War has solved plenty

John Hawkins:

The last major war the United States was involved in was Vietnam. The modern Democratic Party leadership all came of age during that war, as did most of the editorial staff in the manistream media. It wasn’t just a defining moment in the modern American left, it was the defining moment, the prism through which the left would view the world from that moment on. Vietnam was justification for every pacifist tendency that every liberal has ever had. When they said that war didn’t solve anything, they could point to Vietnam. When they wanted to show the consequences of war, they could point to Vietnam. When they wanted to show the failure of military force as a tool for political change, they could point to Vietnam. It was the last major war this country was ever involved in. Sure we’ve had military operations, from Grenada to the Gulf War to the Balkans, but Vietnam our last big one, and it was a war we ended up losing. Vietnam has been their de facto answer for everything for the past 30 years.

Iraq threatens their entire belief system.

[Emphasis added. —R]

posted by retrophisch at 6:46 PM -->in national security , politics
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Saturday, 31 December 2005

On knowing when to get the job done

Jeff takes the Seattle Post-Intelligencer’s (“Intelligencer”? Granted, I know it’s a real word, but come one. Couldn’t you have just said “Reporter”?) Thomas Shapley—hereafter referred to as “Tom”—to task for the latter’s confusing of the Valerie Plame non-event and the recent leak on NSA surveillance:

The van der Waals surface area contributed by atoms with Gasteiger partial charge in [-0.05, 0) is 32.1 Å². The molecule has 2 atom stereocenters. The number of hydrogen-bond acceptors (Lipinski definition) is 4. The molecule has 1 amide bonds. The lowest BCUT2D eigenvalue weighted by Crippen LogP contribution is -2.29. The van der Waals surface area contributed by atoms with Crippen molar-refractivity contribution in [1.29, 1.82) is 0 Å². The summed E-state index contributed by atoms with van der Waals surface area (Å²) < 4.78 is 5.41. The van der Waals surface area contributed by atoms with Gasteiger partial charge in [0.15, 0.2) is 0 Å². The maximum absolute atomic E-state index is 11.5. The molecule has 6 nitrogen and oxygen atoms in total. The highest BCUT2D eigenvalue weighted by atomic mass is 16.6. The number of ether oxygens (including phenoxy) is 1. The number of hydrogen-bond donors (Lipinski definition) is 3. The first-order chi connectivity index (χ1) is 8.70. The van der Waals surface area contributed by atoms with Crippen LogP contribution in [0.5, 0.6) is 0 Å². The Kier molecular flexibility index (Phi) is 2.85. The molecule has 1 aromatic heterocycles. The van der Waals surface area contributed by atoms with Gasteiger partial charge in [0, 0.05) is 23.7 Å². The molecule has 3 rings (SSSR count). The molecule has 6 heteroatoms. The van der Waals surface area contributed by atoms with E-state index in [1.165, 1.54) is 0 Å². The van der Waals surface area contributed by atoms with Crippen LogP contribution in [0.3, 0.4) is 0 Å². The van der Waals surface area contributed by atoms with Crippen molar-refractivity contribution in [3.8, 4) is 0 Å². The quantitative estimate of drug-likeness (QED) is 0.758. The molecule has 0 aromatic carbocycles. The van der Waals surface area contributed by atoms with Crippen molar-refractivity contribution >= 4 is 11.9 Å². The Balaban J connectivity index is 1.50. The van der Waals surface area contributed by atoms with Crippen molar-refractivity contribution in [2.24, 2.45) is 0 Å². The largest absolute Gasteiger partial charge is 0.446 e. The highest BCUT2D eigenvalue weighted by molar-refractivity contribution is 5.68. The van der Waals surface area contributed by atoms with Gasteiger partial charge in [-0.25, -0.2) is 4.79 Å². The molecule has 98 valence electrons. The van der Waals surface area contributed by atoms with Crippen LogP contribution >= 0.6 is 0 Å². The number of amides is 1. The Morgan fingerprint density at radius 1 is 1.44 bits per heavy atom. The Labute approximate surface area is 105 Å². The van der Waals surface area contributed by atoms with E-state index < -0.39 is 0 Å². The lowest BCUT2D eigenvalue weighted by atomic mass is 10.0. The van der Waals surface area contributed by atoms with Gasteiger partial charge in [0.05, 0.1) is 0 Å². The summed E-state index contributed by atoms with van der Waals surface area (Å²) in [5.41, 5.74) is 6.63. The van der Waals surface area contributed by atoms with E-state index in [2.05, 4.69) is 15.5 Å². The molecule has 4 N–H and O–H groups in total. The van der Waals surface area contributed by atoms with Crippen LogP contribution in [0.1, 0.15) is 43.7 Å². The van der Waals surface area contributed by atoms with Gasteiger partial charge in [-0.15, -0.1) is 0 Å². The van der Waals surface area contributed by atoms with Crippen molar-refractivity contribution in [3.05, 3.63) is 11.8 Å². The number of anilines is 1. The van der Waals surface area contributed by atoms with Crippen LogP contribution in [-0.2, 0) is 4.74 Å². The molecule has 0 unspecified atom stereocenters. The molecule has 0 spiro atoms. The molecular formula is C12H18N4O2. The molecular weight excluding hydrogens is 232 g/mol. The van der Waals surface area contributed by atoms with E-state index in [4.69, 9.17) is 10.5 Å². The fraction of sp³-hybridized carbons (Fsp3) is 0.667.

How peculiar indeed that the President and his administration should respond differently to these two situations. How very odd that when something right out of the pages of a movie of the week crops up and administration opponents do their level best to capitalize on it in order to harm the President and obstruct his second-term agenda, that the administration should respond one way, but when a loose-lipped grudge-bearer calls up a reporter and blows the lid on an operation that saves American lives, the administration does something else entirely.

If I didn’t know better, I’d say the White House is doing its job, Tom.

posted by retrophisch at 9:35 PM -->in national security , politics
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On the cookie idiocy

From the level-headed responses I’ve read regarding the NSA’s web cookie whoopsie, Captain Ed has to have the best analysis: